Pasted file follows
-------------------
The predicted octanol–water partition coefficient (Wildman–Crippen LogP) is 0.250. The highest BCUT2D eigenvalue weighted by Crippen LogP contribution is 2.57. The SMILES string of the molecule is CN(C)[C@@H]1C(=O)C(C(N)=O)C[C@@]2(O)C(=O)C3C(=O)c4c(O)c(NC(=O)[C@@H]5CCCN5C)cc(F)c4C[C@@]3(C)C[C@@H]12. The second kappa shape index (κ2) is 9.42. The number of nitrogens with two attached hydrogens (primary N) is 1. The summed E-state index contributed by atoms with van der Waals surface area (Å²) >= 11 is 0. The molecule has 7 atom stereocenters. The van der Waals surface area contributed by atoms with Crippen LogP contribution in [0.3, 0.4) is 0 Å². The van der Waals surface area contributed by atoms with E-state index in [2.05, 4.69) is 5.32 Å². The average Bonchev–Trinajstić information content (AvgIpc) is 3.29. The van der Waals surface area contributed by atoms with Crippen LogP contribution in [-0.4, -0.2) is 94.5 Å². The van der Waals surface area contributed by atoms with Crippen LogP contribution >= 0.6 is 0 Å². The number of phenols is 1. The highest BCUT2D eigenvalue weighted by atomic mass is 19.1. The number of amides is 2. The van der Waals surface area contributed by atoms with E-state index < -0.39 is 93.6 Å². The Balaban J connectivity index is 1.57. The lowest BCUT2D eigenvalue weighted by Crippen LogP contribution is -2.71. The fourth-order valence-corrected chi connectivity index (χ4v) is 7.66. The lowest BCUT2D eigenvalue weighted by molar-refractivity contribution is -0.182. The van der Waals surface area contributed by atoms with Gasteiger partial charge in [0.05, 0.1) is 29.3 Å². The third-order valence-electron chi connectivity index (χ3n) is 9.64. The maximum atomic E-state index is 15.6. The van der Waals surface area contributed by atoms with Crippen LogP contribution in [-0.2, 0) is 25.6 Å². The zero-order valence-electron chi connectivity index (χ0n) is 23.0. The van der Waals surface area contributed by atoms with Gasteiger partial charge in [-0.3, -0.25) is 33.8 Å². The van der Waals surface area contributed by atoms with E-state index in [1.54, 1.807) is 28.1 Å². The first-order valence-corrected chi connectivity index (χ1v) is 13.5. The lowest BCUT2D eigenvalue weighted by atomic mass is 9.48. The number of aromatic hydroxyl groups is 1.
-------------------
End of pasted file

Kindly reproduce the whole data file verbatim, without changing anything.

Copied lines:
The predicted octanol–water partition coefficient (Wildman–Crippen LogP) is 0.250. The highest BCUT2D eigenvalue weighted by Crippen LogP contribution is 2.57. The SMILES string of the molecule is CN(C)[C@@H]1C(=O)C(C(N)=O)C[C@@]2(O)C(=O)C3C(=O)c4c(O)c(NC(=O)[C@@H]5CCCN5C)cc(F)c4C[C@@]3(C)C[C@@H]12. The second kappa shape index (κ2) is 9.42. The number of nitrogens with two attached hydrogens (primary N) is 1. The summed E-state index contributed by atoms with van der Waals surface area (Å²) >= 11 is 0. The molecule has 7 atom stereocenters. The van der Waals surface area contributed by atoms with Crippen LogP contribution in [0.3, 0.4) is 0 Å². The van der Waals surface area contributed by atoms with E-state index in [2.05, 4.69) is 5.32 Å². The average Bonchev–Trinajstić information content (AvgIpc) is 3.29. The van der Waals surface area contributed by atoms with Crippen LogP contribution in [-0.4, -0.2) is 94.5 Å². The van der Waals surface area contributed by atoms with Crippen LogP contribution >= 0.6 is 0 Å². The number of phenols is 1. The highest BCUT2D eigenvalue weighted by atomic mass is 19.1. The number of amides is 2. The van der Waals surface area contributed by atoms with E-state index < -0.39 is 93.6 Å². The Balaban J connectivity index is 1.57. The lowest BCUT2D eigenvalue weighted by Crippen LogP contribution is -2.71. The fourth-order valence-corrected chi connectivity index (χ4v) is 7.66. The lowest BCUT2D eigenvalue weighted by molar-refractivity contribution is -0.182. The van der Waals surface area contributed by atoms with Gasteiger partial charge in [0.05, 0.1) is 29.3 Å². The third-order valence-electron chi connectivity index (χ3n) is 9.64. The maximum atomic E-state index is 15.6. The van der Waals surface area contributed by atoms with Crippen LogP contribution in [-0.2, 0) is 25.6 Å². The zero-order valence-electron chi connectivity index (χ0n) is 23.0. The van der Waals surface area contributed by atoms with Gasteiger partial charge in [-0.3, -0.25) is 33.8 Å². The van der Waals surface area contributed by atoms with E-state index in [1.54, 1.807) is 28.1 Å². The first-order valence-corrected chi connectivity index (χ1v) is 13.5. The lowest BCUT2D eigenvalue weighted by atomic mass is 9.48. The number of aromatic hydroxyl groups is 1.